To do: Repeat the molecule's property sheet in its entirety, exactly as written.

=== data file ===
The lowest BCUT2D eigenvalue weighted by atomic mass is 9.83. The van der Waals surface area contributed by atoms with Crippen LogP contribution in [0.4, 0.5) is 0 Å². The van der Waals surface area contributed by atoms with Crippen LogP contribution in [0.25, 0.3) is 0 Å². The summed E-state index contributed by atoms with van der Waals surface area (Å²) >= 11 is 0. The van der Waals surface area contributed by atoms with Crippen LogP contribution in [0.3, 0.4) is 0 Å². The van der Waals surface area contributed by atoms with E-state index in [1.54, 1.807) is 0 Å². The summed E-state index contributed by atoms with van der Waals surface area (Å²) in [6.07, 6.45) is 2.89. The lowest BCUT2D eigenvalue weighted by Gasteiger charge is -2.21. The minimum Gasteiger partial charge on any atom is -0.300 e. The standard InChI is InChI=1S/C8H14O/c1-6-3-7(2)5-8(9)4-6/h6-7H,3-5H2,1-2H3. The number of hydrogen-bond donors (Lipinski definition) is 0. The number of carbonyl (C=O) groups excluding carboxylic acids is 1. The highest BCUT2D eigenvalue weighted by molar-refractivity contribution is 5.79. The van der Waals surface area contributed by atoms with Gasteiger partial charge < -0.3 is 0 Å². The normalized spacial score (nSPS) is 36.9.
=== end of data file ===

The lowest BCUT2D eigenvalue weighted by atomic mass is 9.83. The van der Waals surface area contributed by atoms with Crippen LogP contribution in [0.4, 0.5) is 0 Å². The van der Waals surface area contributed by atoms with Crippen LogP contribution in [0.25, 0.3) is 0 Å². The summed E-state index contributed by atoms with van der Waals surface area (Å²) >= 11 is 0. The van der Waals surface area contributed by atoms with Crippen LogP contribution in [0.3, 0.4) is 0 Å². The van der Waals surface area contributed by atoms with E-state index in [1.54, 1.807) is 0 Å². The summed E-state index contributed by atoms with van der Waals surface area (Å²) in [6.07, 6.45) is 2.89. The lowest BCUT2D eigenvalue weighted by Gasteiger charge is -2.21. The minimum Gasteiger partial charge on any atom is -0.300 e. The standard InChI is InChI=1S/C8H14O/c1-6-3-7(2)5-8(9)4-6/h6-7H,3-5H2,1-2H3. The number of hydrogen-bond donors (Lipinski definition) is 0. The number of carbonyl (C=O) groups excluding carboxylic acids is 1. The highest BCUT2D eigenvalue weighted by molar-refractivity contribution is 5.79. The van der Waals surface area contributed by atoms with Gasteiger partial charge < -0.3 is 0 Å². The normalized spacial score (nSPS) is 36.9.